Missiuna, Gaines, and Pollock (2002)  argued that it is important to recognize both mental and movement-related problems in children born LBW or preterm as soon as possible. IDEA 2004  recognized that a well-timed early intervention not only helps children born LBW or preterm maximize their potential for catching up from developmental delay but also reduces special education costs when they reach school age and enhances their capacity for independent living in the community. Therefore, the results of this meta-analysis suggest that clear early intervention strategies should be integrated into early intervention plans to maximize the effectiveness of intervention and should address mutuality between mental development and movement-related development.
Implications for Occupational Therapy Practice
The results of this meta-analysis have the following implications for occupational therapy practice:
  • Both mental and neuromusculoskeletal and movement-related functions are important components in a child’s development of activities of daily living, academic skills, and social skills that stretch into adolescence.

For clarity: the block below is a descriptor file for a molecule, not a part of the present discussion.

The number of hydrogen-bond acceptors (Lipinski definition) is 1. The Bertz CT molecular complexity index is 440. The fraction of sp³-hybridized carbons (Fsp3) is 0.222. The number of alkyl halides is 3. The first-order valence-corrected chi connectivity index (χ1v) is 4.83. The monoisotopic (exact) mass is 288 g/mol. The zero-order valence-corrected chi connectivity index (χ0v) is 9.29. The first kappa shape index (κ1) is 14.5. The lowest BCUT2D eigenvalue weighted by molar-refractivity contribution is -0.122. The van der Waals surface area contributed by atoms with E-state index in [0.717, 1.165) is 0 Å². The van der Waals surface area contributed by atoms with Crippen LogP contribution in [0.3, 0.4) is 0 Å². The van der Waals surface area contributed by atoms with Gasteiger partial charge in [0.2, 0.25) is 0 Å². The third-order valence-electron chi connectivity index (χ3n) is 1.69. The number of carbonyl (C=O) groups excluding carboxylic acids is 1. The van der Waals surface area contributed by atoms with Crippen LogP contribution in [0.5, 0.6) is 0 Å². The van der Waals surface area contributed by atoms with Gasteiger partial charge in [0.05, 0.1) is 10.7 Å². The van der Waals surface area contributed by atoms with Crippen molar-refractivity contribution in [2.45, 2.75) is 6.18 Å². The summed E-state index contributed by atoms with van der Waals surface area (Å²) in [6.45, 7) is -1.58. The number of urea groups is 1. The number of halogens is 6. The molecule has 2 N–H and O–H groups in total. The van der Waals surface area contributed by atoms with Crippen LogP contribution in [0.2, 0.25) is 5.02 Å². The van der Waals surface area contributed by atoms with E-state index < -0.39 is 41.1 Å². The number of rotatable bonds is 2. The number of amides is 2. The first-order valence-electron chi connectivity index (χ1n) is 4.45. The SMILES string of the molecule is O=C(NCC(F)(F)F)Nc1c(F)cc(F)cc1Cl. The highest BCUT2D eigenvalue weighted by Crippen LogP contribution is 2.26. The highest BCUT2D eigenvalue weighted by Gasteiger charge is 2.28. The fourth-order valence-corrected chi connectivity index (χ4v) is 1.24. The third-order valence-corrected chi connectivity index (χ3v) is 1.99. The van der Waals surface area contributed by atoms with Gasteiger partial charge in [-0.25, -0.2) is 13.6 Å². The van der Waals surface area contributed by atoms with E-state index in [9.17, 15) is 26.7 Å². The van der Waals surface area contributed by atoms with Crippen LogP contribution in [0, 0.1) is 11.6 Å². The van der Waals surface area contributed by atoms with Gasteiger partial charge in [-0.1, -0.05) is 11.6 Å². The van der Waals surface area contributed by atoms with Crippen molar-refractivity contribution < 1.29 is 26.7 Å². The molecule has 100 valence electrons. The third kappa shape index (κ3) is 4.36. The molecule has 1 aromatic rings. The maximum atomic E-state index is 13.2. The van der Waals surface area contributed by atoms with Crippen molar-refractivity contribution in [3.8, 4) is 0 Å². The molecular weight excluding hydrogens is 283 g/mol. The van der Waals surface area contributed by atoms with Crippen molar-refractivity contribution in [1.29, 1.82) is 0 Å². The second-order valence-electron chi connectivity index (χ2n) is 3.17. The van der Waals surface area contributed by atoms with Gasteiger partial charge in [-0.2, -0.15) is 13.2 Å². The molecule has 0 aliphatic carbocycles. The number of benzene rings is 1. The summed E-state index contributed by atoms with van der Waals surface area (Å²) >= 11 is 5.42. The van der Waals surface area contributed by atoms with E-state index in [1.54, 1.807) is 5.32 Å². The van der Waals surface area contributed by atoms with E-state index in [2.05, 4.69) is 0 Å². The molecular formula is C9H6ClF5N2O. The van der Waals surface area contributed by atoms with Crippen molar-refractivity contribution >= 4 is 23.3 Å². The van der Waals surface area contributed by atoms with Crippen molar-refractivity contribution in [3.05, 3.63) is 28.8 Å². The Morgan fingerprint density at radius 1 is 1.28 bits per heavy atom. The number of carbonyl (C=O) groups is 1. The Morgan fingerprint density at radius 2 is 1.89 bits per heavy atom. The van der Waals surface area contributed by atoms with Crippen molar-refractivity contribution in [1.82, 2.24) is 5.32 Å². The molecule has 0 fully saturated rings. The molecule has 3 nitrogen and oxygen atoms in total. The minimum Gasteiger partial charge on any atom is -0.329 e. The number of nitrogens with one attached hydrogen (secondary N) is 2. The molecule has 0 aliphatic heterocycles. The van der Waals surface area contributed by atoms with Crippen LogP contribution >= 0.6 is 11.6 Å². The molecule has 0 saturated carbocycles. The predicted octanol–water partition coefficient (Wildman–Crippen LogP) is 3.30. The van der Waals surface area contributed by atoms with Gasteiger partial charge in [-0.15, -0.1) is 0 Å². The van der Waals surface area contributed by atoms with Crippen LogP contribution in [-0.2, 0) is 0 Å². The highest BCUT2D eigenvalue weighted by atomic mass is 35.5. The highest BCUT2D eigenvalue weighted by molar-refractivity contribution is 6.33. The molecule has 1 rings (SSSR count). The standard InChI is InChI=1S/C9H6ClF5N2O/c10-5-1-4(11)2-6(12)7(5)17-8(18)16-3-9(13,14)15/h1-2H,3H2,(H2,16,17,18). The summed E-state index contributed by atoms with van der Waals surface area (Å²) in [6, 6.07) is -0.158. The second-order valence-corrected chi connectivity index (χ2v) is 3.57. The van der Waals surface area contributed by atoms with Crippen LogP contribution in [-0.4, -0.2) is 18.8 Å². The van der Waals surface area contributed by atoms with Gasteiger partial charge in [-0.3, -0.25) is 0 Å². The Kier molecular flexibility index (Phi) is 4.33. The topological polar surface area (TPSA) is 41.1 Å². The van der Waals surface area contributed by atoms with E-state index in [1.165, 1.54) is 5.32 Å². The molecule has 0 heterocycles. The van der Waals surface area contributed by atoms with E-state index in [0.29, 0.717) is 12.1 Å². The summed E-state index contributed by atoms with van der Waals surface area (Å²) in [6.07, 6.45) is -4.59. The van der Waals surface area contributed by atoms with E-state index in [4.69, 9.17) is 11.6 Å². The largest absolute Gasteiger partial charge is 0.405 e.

• Early intervention programs are significantly beneficial in improving mental and neuromusculoskeletal and movement-related functions in children born LBW or preterm.

  • Early information about children who have mental and movement-related dysfunctions could lead to timely early intervention to minimize mental and movement deficits.

  • Multidisciplinary early intervention teams should integrate both mental and movement-related aspects when designing early intervention program.

Limitations
A possible weakness of this study is the difficulty we had in identifying which among the wide variety of services constituted early intervention services. The terms we used to search the topic of focus were varied because participants are categorized in many ways (e.g., children, infants, toddlers, babies, newborns). Many of the articles we searched and browsed did not include sufficient data (e.g., mean, standard deviation, and sample size) to allow us to determine the program’s effectiveness using meta-analytic techniques and so were not included in the analysis.
Conclusion
The results of this meta-analysis support our hypothesis that an association exists between participation in an early intervention program and improvement in mental and neuromusculoskeletal and movement-related functions for children born LBW or preterm. These findings suggest the need for proper early diagnosis and for implementation of integrated multidisciplinary early intervention. When planning intervention strategy, early intervention providers should identify correlations between mental dysfunctions and movement-related deficits in children born LBW or preterm and include both areas in intervention.